So you finished a hard block of training and you are scheduled for a much needed recovery week. So now what...
For me recovery isn’t just sitting on the coach doing nothing. Here’s my approach!
1. Active Recovery: I prefer low-effort
workouts to total rest to get blood circulating and reduce inflammation so I’m primed for your next ride. For me if I’m on the bike I will do about 100w. This is letting-your-grandmother-beat-you easy. And you don’t have to limit yourself to the bike, this can be an easy walk. The goal other than just getting the blood circulating and reducing inflammation to get in the right mental frame of mind for your next hard ride.
Do you ever wonder why you see the world tour pros on their Trainer spinning after a 6 hour race?
Research found that when cyclists did a 15-minute cooldown spin at 30 percent of their VO2 max after a hard effort, they were able to perform almost as well 24 hours later on an identical strenuous workout.
2. Message: In a study on cyclists who got a massage on only one leg, biopsies showed greater muscle regeneration in the treated leg. And researchers in Canada found that postexercise massage reduced inflammation and promoted the growth of new mitochondria—the parts of your cells that produce power.
Messages are expensive if you aren’t a pro so thank goodness for the foam roller. There are some great YouTube videos out there for foam roller exercises for cycling but in general, rest your leg muscles and glutes on the cylinder and roll slowly back and forth, pausing and pressing into the sorest spots for 30 to 45 seconds. For hard-to-reach areas such as shoulder blades and other parts of your back, lean against a tennis ball on the wall.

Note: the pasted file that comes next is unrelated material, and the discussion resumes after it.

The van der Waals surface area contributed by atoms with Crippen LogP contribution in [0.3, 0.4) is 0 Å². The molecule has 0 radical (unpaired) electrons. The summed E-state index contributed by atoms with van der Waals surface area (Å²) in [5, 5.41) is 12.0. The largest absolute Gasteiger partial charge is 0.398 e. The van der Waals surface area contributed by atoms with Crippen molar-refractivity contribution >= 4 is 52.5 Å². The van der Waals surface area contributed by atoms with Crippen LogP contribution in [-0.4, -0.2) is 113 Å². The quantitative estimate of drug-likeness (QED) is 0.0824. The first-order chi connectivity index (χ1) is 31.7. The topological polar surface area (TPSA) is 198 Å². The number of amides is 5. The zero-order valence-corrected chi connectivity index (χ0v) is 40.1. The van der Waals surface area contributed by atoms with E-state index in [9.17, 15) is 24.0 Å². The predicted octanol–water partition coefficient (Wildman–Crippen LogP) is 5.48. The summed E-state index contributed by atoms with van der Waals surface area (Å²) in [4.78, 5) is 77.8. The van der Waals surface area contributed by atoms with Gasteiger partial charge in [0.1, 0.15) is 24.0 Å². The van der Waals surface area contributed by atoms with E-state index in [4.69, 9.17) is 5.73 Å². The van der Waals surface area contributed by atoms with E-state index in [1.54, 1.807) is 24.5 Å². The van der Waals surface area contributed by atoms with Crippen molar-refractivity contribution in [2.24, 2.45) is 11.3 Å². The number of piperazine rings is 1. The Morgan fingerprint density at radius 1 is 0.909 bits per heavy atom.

3. Sleep More: Did you know pro cyclists sleep far more than the average club rider, clocking up to 70 hours of shut-eye a week during the Tour de France, for example, compared with the 40 to 50 hours most of us get during the same amount of time. It’s a recovery tool that pro teams take seriously, and for good reason: When you sleep, your body produces hormones that are critical to recovery.
Research from Stanford has shown that getting just two fewer hours of sleep than normal can slow your reaction time and performance.
The National Sleep Foundation recommends that healthy adults get seven to nine hours of sleep.
Other than quantity of sleep try these easy tip to get a better quality nights sleep. Remove distractions like laptop, phone, and TV from your bedroom so you don’t use them an hour before bedtime. Listen to music or read instead. Finally, limit alcohol (it can prevent deep sleep) and cut off high-octane beverages and coffee bymid-afternoon.
Take full advantage of your recovery weeks to get your body primed and ready for your next hard block of training. Not taking recovery weeks, hopefully you will consider the benefits.